- System pressure — 345 kPa (50 psi) in seal chamber
- Pump shaft — 3600 rpm, 50 mm (2.0″) diameter in seal area
- Pump driver — 50 hp (typical)
- Sealing devices
- Mechanical seal or
- Compression packing
- Heat lost at the pump must be replaced at the system boiler/heat exchanger
Origin of energy consumption…
The initial perception from Fig. 1 may be that most of the sealing-system energy consumed is by the drive motor in overcoming the frictional heat created by rubbing contact between the stationary and rotating faces of the seal. As shown in the schematic, that portion represents less than 1% of the total power consumed by this sealing system, reflecting the relative efficiency of the mechanical seal itself.
It is also notable that the total power consumed by this least-energy-efficient system, 47.4 kW (63.5 hp), exceeds that of the drive motor itself. Virtually all of that is due to the power required to replace heat lost through dilution of the pumped fluid.
Based on an FSA study of over 28,000 seal applications where pumping temperature exceeds 200 C (400 F) this is a realistic case. Over 20% of the mechanical seal applications surveyed employed this API Piping Plan 32.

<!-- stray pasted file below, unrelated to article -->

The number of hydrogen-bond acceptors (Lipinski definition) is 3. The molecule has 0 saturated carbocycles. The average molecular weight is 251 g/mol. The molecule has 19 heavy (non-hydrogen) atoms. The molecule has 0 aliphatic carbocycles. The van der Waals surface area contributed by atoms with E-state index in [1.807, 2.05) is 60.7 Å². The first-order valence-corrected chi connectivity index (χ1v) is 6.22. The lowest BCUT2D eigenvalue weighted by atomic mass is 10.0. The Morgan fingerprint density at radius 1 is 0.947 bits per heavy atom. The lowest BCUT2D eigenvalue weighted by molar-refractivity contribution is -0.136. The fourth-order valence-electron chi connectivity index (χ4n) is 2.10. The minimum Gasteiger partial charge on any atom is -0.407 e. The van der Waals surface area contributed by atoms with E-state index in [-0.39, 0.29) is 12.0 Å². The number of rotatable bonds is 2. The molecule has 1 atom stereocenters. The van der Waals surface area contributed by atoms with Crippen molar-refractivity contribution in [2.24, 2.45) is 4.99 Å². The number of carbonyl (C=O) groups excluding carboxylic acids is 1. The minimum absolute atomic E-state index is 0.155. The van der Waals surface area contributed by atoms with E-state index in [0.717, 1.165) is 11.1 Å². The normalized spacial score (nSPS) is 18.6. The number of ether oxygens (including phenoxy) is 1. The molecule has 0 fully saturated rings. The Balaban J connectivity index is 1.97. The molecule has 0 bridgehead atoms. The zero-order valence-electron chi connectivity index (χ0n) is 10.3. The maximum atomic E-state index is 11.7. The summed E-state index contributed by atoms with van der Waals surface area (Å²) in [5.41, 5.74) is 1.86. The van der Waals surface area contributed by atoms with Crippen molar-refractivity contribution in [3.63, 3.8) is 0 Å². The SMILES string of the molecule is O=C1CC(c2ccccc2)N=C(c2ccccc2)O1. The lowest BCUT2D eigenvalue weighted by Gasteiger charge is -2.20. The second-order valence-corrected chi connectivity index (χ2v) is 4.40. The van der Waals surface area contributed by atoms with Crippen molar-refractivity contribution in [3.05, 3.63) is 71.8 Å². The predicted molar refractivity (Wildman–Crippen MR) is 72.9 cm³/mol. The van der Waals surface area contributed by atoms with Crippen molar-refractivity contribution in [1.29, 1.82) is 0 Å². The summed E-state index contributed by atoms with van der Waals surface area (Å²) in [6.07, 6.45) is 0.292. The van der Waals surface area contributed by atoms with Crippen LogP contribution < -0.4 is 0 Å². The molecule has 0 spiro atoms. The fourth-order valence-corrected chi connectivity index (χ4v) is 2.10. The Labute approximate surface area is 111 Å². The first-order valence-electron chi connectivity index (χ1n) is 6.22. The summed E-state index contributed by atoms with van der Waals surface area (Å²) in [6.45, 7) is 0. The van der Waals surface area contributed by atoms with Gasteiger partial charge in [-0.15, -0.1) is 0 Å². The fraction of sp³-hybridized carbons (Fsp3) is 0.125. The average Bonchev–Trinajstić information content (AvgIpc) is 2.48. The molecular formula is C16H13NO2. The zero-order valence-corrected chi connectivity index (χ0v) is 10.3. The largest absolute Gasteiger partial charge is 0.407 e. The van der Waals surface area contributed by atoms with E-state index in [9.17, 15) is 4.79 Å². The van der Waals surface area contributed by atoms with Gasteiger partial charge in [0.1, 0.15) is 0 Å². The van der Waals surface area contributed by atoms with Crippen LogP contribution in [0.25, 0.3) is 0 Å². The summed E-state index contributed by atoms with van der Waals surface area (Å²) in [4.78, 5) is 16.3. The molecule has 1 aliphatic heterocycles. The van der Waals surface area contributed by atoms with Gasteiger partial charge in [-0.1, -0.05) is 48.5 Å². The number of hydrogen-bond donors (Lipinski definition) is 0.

To show that sealing systems represent an opportunity for significant improvements in energy efficiency, we can look at more-current types of energy-efficient systems. The power consumption of many of these proven—but much less frequently applied—systems is less than 50% of this least efficient example. Dry gas seals, one of the latest technologies and most efficient sealing systems, consume 0.5 kw (0.7 hp)—about 1% of this least-efficient system. They also effectively provide a zero emission seal.